Thursday, January 28, 2010

How real is True Beauty?

Peace My Beautiful Fashionistas,

Michaela Angela Davis speaking.

This past Saturday was well worth coming out; regardless of the on and off drizzles. Moderator Michaela Angela Davis sat along with Tricia Rose, Susan Akkad and Supermodel Veronica Webb to discuss Beauty, Bodies and Blackness at the Open Center in Midtown Manhattan.

Here's my point of view:

There are trends and opinions when it comes to what makes a woman beautiful. Then there are standards when we discuss Black Beauty. Who made fashion editors, designers and hip hop artists the oracles of opinion for they’re superficial reasons as to why Black women aren’t given rave status as being truly beautiful?

Music for African Americans was like a quick escape from the harsh reality of how we were treated and depicted. We’ve gone from field songs to gospel, to jazz, to the blues, to rhythm and blues all the way to hip hop. As our sound evolved, strange hands began to molest our craft in the name of the mighty dollar down to kicking in the backs of those who birth this planet.

Times ago when our music was played, we danced and celebrated the sound. Today, while we may still dance, there’s a celebration of the downplaying of our African American women as not being beautiful or just down right disrespected. What makes this concept amazing is that today young fans of the art are now settling for what’s in heavy rotation on our radio stations rather than having a voice for what is meaningful in the further development of the African American race , especially our Black women who gets dogged in so many ways. Even while they (hip hop artists) chant such lyrics as they do, the subliminal message still reeks of blatant male chauvinism and disrespect to not only Black women but women period, but harder on Black women.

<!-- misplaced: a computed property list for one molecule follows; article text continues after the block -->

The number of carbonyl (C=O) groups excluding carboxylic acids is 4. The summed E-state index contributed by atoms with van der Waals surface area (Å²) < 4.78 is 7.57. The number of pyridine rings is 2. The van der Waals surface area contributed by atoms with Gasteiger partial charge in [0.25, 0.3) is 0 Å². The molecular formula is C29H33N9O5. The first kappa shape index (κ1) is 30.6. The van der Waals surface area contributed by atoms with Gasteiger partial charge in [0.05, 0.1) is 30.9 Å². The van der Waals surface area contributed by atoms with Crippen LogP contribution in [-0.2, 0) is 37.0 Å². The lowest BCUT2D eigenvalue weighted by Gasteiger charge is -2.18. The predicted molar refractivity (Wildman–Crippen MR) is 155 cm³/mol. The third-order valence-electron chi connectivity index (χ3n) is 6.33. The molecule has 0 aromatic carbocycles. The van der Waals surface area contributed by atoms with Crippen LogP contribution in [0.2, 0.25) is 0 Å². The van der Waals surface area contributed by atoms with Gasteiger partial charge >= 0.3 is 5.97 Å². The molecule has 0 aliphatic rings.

There was a time when men sang of love, hope and the beauty of his woman. Today, when men rap, they glorify what they hate the most, their true lifestyles: The drama they get themselves into, the amount of baby mothers they may have and how much of a *itch their woman is. What happened to the ways of Teddy Pendergrass? Women felt their beauty when they listened to a man describe “them”.Have we become what they rap about? Has the respect for women or the lack thereof, come to this? What needs to be done now realizing love and respect is no longer an element to making music? As far as video casting goes, you may not get played in constant rotation if your concept consists of being too Black cast or as with any other television entity be it sitcoms, soap operas, commercials, etc.

Back in the times of antiquity, black women were trendsetters through the way they wore their eye shadow down to how and how much jewelry was worn. Their wigs were even copied by the common women. Style and Fashion has been in effect as far back as the days of Isis.

We have come so far toward modern civilization and have moved so far away from recognizing how beautiful we truly are. When the Afro was once the staple in defining who we were, it took maybe twenty or so years later for us to be told in so many words that to get ahead, you had to adopt the Caucasian appearance. For many African Americans, in order to get noticed for employment, you had to “look” the position to fill the position according to the standards of white America. That meant the straightening of our hair and numerous other things that influenced us to rid ourselves of our cultural identity, surgically.

Even in the fashion industry where black women were on the come up as role models for many little girls and sex symbols for men, their beauty was either underrated, doubted or ignored by many of the top fashion heads. According to Supermodel Veronica Webb, some make up artists wouldn’t have our shades of foundation, so models would get fewer pictures or get dismissed from the shoots early. Or they couldn't do our hair because they just didn't know how This was a major factor in how the famous Ebony Fashion Fair made its way to the homes of fashion forward African American women. This was due to the lack of resources for the African American models during fashion shows or photo shoots back in the 70s.